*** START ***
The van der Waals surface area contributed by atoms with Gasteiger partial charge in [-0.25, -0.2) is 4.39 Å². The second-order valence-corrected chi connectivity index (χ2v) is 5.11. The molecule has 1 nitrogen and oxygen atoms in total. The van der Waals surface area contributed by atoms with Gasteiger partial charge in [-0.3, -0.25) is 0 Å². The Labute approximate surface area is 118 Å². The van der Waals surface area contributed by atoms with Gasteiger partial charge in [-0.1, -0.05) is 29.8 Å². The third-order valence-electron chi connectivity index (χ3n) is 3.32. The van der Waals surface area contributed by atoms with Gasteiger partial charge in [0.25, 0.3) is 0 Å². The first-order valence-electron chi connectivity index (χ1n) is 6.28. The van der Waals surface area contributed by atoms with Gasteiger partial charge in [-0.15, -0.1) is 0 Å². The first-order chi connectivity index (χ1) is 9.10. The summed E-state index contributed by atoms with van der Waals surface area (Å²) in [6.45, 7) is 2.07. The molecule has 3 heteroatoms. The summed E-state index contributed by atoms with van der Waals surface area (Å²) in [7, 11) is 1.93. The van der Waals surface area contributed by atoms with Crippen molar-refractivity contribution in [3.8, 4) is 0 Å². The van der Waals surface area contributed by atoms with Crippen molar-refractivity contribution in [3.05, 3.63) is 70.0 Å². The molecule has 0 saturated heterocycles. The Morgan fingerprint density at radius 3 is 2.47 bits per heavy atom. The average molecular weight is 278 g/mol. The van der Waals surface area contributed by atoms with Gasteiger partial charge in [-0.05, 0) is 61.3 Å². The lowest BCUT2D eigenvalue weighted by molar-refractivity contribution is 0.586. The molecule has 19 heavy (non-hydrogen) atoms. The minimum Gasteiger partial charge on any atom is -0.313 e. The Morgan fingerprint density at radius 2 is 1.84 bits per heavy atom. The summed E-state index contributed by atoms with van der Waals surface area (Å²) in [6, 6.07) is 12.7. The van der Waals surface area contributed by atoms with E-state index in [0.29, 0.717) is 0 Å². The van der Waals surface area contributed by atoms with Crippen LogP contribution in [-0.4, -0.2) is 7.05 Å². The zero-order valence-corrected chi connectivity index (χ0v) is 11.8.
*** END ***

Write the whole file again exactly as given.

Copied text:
The van der Waals surface area contributed by atoms with Gasteiger partial charge in [-0.25, -0.2) is 4.39 Å². The second-order valence-corrected chi connectivity index (χ2v) is 5.11. The molecule has 1 nitrogen and oxygen atoms in total. The van der Waals surface area contributed by atoms with Gasteiger partial charge in [-0.3, -0.25) is 0 Å². The Labute approximate surface area is 118 Å². The van der Waals surface area contributed by atoms with Gasteiger partial charge in [-0.1, -0.05) is 29.8 Å². The third-order valence-electron chi connectivity index (χ3n) is 3.32. The van der Waals surface area contributed by atoms with Gasteiger partial charge in [0.25, 0.3) is 0 Å². The first-order valence-electron chi connectivity index (χ1n) is 6.28. The van der Waals surface area contributed by atoms with Gasteiger partial charge in [-0.15, -0.1) is 0 Å². The first-order chi connectivity index (χ1) is 9.10. The summed E-state index contributed by atoms with van der Waals surface area (Å²) in [6.45, 7) is 2.07. The molecule has 3 heteroatoms. The summed E-state index contributed by atoms with van der Waals surface area (Å²) in [7, 11) is 1.93. The van der Waals surface area contributed by atoms with Crippen molar-refractivity contribution in [3.8, 4) is 0 Å². The van der Waals surface area contributed by atoms with Crippen molar-refractivity contribution in [3.05, 3.63) is 70.0 Å². The molecule has 0 saturated heterocycles. The Morgan fingerprint density at radius 3 is 2.47 bits per heavy atom. The average molecular weight is 278 g/mol. The van der Waals surface area contributed by atoms with Gasteiger partial charge in [-0.05, 0) is 61.3 Å². The lowest BCUT2D eigenvalue weighted by molar-refractivity contribution is 0.586. The molecule has 19 heavy (non-hydrogen) atoms. The minimum Gasteiger partial charge on any atom is -0.313 e. The Morgan fingerprint density at radius 2 is 1.84 bits per heavy atom. The summed E-state index contributed by atoms with van der Waals surface area (Å²) in [6, 6.07) is 12.7. The van der Waals surface area contributed by atoms with E-state index in [0.29, 0.717) is 0 Å². The van der Waals surface area contributed by atoms with Crippen LogP contribution in [-0.4, -0.2) is 7.05 Å². The zero-order valence-corrected chi connectivity index (χ0v) is 11.8.